I can’t recall ever wanting to comment on a tv, movie, or video series, but after watching 9 of 10 episodes of the first season of Netflix’ MINDHUNTER, I feel compelled to spew forth kudos and congratulations in an effort (however small and insignificant) to assure there is a season two, three, four … well, you get the idea.
The fact that I’ve watched “only” 9 of the 10 episodes of season one is not an indication of my disinterest. Quite the contrary. I’ve purposefully and painfully contained myself to watching only one episode a day in order to delay the season’s demise and extend my gratification. Not sure whether to call it discipline or masochism, but regardless, MINDHUNTER is magnificent.
The basis for the series, from the book of the same name by John Douglas, is fascinating (rather than regurgitate a summary, google it), the cast is superb and surprisingly, not necessarily household names (again, google…), but most important to me – and the reason for my devotion – is the writing. The script is absolutely perfect. Like the recipe for a cake or the architectural plans for a house where each measurement is calculated for a specific outcome, the dialogue is so exact that each and every word sounds and feels like the only possible word that could be spoken. I found myself not only wanting to listen, but to write down everything I heard.
Granted, I’m already a true crime addict, so the theme of dissecting the minds of serial killers is my version of candy. For those who get squeamish on the subject of deviant and depraved behavior, this series could cause extreme emotional disturbance. Regardless, if you’re willing to take a walk down the dark alley to experience and appreciate the skill of MINDHUNTER’s storytelling, I believe your own writing will be the better for it.
You might not sleep well (if at all), but just think… you can use all those wide-awake hours to scribble something spectacular. #mindhunter #mindblowing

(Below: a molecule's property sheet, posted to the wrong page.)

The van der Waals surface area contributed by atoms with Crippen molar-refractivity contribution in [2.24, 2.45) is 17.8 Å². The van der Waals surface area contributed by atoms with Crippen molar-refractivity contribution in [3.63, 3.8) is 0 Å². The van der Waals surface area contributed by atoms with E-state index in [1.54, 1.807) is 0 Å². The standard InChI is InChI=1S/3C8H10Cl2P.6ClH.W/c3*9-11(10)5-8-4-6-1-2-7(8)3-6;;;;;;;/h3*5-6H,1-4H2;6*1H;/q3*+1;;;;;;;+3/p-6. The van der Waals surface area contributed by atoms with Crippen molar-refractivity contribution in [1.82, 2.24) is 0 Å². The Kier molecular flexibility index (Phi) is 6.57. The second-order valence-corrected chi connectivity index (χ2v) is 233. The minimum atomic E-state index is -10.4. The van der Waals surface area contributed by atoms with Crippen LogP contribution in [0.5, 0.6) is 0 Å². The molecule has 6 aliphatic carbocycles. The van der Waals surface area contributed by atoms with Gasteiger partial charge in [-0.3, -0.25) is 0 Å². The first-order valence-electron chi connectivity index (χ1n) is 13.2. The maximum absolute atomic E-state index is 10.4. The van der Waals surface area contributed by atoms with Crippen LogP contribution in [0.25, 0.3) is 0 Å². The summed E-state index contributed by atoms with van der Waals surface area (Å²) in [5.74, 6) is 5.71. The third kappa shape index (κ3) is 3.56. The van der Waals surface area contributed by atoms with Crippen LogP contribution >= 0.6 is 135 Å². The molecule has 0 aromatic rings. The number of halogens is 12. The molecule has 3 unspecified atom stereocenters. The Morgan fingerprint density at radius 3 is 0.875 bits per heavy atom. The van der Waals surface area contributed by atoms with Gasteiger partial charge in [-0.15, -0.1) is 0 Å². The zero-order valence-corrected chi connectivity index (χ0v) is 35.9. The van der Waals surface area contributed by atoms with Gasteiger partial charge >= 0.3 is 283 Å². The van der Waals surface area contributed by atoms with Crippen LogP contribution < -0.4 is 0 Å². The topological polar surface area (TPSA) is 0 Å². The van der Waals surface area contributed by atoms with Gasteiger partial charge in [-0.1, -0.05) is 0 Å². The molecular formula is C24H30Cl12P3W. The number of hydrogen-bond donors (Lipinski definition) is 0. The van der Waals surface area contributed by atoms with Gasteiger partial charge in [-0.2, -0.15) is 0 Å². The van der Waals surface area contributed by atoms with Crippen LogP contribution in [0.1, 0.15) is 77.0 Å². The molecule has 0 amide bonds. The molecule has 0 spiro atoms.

As I prepare to participate in a panel discussion on writing non-fiction and memoirs for the Central Oregon Writers Guild (and shamelessly promote the event!) I thought I’d share these points:
Your best chance of writing a salable memoir is to read as many successful memoirs as you can. Here are a few examples (in alpha order by author, not necessarily by rank):
- Augusten Burroughs ~ Running with Scissors
- Elizabeth Gilbert ~ Eat, Pray, Love
- Howard Shulman ~ Running from the Mirror
- JD Vance ~ Hillbilly Elegy
- Jeannette Walls ~ The Glass Castle
Each memoir is unique, but if your story can illustrate a theme that resonates so that others can identify with your experiences, you will have a more memorable (haha) book.
- Surviving horrific challenges (Running from the Mirror)
- Coping with a parent’s mental illness (Running with Scissors)
Tell the truth (be real, for better or worse, because that’s what gives you credibility).
- If you fudge on details to make yourself or others look better or change names, why are you writing a memoir? Write a nice fictional romance and be done with it.
But… don’t get hung up on accuracy.
- Unless writing that you were home at 2:00 instead of 2:30 proves you didn’t rob the bank, don’t be specific with every detail, or readers will miss the big picture.
- Eliminate junk words. “I remember being three-years-old when blah blah blah.” Of course you remember; it’s your memoir! Just say what you need to say: “I was three-years-old when …”
Come up with a great opening line to get the reader into your story.
- Yes, this is true for any book — fiction or non-fiction. For some reason, though, memoirists feel it is more important to be factual than dramatic and entertaining.
- Cut scenes or situations that are irrelevant to your theme(s). You do not have to include every single life event. Remember, a memoir is not an autobiography!
- Combine or rearrange sentences that begin with the word “I.”
- Find and delete repeated words (-ly words, such as “quickly,” however, really, just). We all have favorites that we don’t even realize we overuse. Readers, will find them and get annoyed!
- If you find yourself skimming a paragraph, consider deleting it. If it doesn’t interest you, it’s a good bet your readers won’t be interested, either.
Print out your manuscript. It’s amazing what you’ll catch on a physical copy.
Read your manuscript aloud. If you stumble over phrases or sentences, it’s quite possible your readers will, too.
And finally, competition for readers’ attention is fierce. For greatest chance of success, your story must be in the best possible shape. Hint: get a professional editor!